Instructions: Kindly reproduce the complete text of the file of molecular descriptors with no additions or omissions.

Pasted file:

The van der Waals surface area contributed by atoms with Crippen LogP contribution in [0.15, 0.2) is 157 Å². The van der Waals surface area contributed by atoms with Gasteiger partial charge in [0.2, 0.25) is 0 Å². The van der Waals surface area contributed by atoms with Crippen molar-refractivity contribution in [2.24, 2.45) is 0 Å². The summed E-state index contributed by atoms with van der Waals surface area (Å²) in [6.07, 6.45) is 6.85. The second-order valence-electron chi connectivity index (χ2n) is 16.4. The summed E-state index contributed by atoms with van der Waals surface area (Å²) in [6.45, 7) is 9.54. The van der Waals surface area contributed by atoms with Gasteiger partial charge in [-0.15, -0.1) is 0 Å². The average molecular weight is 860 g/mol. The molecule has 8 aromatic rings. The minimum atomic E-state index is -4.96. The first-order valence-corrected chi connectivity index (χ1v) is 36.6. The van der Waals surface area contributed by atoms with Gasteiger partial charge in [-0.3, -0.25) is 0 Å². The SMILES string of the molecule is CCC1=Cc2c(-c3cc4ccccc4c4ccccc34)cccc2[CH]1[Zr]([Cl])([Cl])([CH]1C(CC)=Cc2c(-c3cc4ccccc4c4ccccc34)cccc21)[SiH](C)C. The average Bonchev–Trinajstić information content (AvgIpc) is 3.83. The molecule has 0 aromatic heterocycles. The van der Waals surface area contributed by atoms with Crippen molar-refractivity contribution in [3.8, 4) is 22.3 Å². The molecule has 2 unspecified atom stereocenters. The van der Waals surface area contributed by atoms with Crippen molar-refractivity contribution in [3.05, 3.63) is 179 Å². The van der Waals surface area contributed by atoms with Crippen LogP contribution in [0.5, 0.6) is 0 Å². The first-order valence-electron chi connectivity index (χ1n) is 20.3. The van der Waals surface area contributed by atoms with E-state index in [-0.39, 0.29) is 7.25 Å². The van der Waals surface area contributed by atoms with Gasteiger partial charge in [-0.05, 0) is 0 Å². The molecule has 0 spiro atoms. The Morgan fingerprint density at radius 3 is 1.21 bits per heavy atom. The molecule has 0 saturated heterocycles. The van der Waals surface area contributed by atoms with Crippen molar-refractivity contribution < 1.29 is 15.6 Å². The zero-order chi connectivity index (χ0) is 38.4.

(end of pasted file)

The van der Waals surface area contributed by atoms with Crippen LogP contribution in [0.15, 0.2) is 157 Å². The van der Waals surface area contributed by atoms with Gasteiger partial charge in [0.2, 0.25) is 0 Å². The van der Waals surface area contributed by atoms with Crippen molar-refractivity contribution in [2.24, 2.45) is 0 Å². The summed E-state index contributed by atoms with van der Waals surface area (Å²) in [6.07, 6.45) is 6.85. The second-order valence-electron chi connectivity index (χ2n) is 16.4. The summed E-state index contributed by atoms with van der Waals surface area (Å²) in [6.45, 7) is 9.54. The van der Waals surface area contributed by atoms with Gasteiger partial charge in [-0.15, -0.1) is 0 Å². The average molecular weight is 860 g/mol. The molecule has 8 aromatic rings. The minimum atomic E-state index is -4.96. The first-order valence-corrected chi connectivity index (χ1v) is 36.6. The van der Waals surface area contributed by atoms with Gasteiger partial charge in [-0.3, -0.25) is 0 Å². The SMILES string of the molecule is CCC1=Cc2c(-c3cc4ccccc4c4ccccc34)cccc2[CH]1[Zr]([Cl])([Cl])([CH]1C(CC)=Cc2c(-c3cc4ccccc4c4ccccc34)cccc21)[SiH](C)C. The average Bonchev–Trinajstić information content (AvgIpc) is 3.83. The molecule has 0 aromatic heterocycles. The van der Waals surface area contributed by atoms with Crippen molar-refractivity contribution in [3.8, 4) is 22.3 Å². The molecule has 2 unspecified atom stereocenters. The van der Waals surface area contributed by atoms with Crippen molar-refractivity contribution in [3.05, 3.63) is 179 Å². The van der Waals surface area contributed by atoms with Crippen LogP contribution in [0.5, 0.6) is 0 Å². The first-order valence-electron chi connectivity index (χ1n) is 20.3. The van der Waals surface area contributed by atoms with E-state index in [-0.39, 0.29) is 7.25 Å². The van der Waals surface area contributed by atoms with Gasteiger partial charge in [-0.05, 0) is 0 Å². The molecule has 0 spiro atoms. The Morgan fingerprint density at radius 3 is 1.21 bits per heavy atom. The molecule has 0 saturated heterocycles. The van der Waals surface area contributed by atoms with Crippen molar-refractivity contribution < 1.29 is 15.6 Å². The zero-order chi connectivity index (χ0) is 38.4.